In the bag

Every spokesmodel and hotel heiress thinks she’s a handbag designer these days, but how many Hollywood entrepreneurs use their talents to aid anything beyond their own public image? Such celebrities can learn a lesson from the teenage designers of LiLu: The Handbag Project. LiLu is a group of crafty teens from McClatchy, Mira Loma and Kennedy high schools who sew unique purses, scarves and neckties. Once a year, they hold a fashion show to sell their creations and donate 100 percent of the money to Wind Youth Services.

Ten dollars bought admission into the fourth such benefit, held at Sierra 2’s Curtis Hall last Sunday. Inside the hall, approximately 100 bidders sat in folding chairs that lined the perimeter of the room and the patio, creating a long and winding runway.

After brief, giggly welcome speeches by three models from the Wind Youth Center, the procession began. Starting with RuPaul’s “Supermodel (You Better Work!),” the young models sashayed down the runway. The girls, most of whom had made the bags they modeled, wore jeans or denim miniskirts with solid-color T-shirts. Some walked alone, swinging their creations. Others were escorted by teenage boys in white dress shirts that accentuated their colorful neckties, also made by LiLu. The B-52’s “Private Idaho,” the Buggles’ “Video Killed the Radio Star” and other 1980s hits set the pace.

Some of the models looked born for the runway, spinning and pausing with their hips jutted out, but the focus was on the LiLu handbags. There were over-the-shoulder bags large enough to carry a semester’s worth of textbooks and tiny satin clutches only big enough for lipstick and a student ID. Colors ranged from earth-toned macramé and crochet to bright patterns of angelfish, flowers and stars. Two purple-and-black bags with silver crown appliqués were signed by the Sacramento Kings’ Mike Bibby.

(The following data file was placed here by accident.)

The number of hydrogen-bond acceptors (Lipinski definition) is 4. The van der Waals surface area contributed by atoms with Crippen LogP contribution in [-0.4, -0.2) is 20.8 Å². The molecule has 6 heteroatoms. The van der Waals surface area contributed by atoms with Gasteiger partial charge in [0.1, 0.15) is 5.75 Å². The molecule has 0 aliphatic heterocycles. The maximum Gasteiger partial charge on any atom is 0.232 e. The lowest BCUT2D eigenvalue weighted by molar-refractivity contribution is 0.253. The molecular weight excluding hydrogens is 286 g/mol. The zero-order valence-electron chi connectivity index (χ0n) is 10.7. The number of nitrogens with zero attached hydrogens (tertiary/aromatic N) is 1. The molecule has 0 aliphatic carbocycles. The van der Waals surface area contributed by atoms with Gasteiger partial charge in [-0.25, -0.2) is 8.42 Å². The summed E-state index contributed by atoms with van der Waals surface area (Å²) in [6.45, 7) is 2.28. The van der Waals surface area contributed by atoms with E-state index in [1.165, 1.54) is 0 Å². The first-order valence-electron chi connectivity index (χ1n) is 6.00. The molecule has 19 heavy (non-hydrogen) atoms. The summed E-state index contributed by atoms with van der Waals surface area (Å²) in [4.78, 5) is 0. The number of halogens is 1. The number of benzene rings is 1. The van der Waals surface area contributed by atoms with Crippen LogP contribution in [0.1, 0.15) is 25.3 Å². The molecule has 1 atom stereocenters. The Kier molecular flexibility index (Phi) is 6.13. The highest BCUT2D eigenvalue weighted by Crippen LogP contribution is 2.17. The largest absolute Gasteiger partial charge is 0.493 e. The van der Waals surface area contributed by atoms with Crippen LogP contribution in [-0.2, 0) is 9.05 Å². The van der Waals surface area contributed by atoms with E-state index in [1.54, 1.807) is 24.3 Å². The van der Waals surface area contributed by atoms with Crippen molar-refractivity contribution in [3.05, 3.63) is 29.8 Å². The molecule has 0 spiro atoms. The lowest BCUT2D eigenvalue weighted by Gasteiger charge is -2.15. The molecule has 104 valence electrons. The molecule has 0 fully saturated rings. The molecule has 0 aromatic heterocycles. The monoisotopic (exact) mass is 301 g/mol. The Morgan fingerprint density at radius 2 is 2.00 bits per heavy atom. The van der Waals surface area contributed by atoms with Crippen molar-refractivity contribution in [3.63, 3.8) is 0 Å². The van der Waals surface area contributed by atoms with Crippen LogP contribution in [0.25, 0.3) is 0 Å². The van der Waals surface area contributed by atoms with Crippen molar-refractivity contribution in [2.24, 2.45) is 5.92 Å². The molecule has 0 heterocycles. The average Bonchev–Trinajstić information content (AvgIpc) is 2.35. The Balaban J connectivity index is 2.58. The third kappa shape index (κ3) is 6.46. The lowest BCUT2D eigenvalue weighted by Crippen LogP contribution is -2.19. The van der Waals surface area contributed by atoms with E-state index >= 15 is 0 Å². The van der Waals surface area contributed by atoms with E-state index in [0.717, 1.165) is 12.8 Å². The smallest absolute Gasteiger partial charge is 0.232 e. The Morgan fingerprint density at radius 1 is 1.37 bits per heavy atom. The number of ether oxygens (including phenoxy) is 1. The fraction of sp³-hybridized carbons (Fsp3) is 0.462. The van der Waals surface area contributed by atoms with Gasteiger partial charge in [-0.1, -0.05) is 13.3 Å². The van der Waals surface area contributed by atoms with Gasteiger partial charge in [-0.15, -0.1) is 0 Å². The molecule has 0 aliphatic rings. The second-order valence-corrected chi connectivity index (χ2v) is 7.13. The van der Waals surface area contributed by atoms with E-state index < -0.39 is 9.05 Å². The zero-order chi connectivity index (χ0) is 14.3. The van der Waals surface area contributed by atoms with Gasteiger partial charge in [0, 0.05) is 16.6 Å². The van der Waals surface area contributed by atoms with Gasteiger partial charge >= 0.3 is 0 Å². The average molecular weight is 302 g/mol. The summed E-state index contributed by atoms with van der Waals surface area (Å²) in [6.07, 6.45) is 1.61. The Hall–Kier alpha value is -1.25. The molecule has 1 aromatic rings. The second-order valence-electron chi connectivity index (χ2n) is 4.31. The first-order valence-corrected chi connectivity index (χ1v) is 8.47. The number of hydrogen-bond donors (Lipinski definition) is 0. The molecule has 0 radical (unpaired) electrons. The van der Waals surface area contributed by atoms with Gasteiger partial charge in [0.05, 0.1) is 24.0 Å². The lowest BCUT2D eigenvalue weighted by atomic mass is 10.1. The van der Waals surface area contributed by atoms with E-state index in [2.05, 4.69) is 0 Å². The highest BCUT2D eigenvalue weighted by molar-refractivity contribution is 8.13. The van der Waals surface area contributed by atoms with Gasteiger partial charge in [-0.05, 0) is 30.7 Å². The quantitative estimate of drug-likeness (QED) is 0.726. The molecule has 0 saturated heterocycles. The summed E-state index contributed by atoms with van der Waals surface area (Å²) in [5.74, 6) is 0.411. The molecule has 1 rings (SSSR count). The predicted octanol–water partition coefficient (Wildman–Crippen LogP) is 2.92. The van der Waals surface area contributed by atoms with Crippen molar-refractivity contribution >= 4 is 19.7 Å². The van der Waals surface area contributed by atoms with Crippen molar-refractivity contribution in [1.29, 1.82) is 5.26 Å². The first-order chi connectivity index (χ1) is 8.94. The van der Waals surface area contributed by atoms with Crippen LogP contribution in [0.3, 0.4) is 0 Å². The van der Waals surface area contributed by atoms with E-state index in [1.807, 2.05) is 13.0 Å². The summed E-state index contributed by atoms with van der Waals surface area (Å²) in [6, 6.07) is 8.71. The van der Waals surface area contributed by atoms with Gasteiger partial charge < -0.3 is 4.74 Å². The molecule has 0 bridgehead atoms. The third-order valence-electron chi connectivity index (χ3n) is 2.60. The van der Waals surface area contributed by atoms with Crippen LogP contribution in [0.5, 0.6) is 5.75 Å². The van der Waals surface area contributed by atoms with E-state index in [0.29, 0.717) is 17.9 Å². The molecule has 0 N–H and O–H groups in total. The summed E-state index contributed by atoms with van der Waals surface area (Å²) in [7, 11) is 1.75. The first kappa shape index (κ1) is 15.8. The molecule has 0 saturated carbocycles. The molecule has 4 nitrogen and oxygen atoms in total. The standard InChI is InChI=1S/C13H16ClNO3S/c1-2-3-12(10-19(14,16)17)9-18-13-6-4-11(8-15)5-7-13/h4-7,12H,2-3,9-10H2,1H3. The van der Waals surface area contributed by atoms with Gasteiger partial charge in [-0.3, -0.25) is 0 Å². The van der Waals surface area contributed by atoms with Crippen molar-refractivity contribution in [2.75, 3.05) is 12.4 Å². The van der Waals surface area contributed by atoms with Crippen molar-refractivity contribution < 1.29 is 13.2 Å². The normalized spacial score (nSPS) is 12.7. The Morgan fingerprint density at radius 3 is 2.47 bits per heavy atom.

After the last model got a piggyback ride down the runway from her escort, the silent auction began. Each model carried two or three handbags, and shoppers were told they had one hour to find the purse they wanted on the corresponding model and make a bid.

The “silent” auction became anything but. Some models actively hustled their bags, while others gathered in nervous, whispering groups, saying, “What if I don’t get any bids? What do I do?” The guys got competitive with their neckties. One had driven the price for his gold satin tie past $75 in the first 15 minutes. Confusion ensued when some attendees attempted to bid on other shoppers’ personal handbags. (This writer was offered a fair price for her Anna Dubois “disarmed mumu” bag, purchased at Sellout Buyout months before.)

The next day, benefit organizer and 15-year-old McClatchy High School student Joslyn Morris reported that LiLu had earned $9,000 for Wind—including an anonymous matching donation. Kudos to the LiLu designers for demonstrating that true beauty is found in benevolence.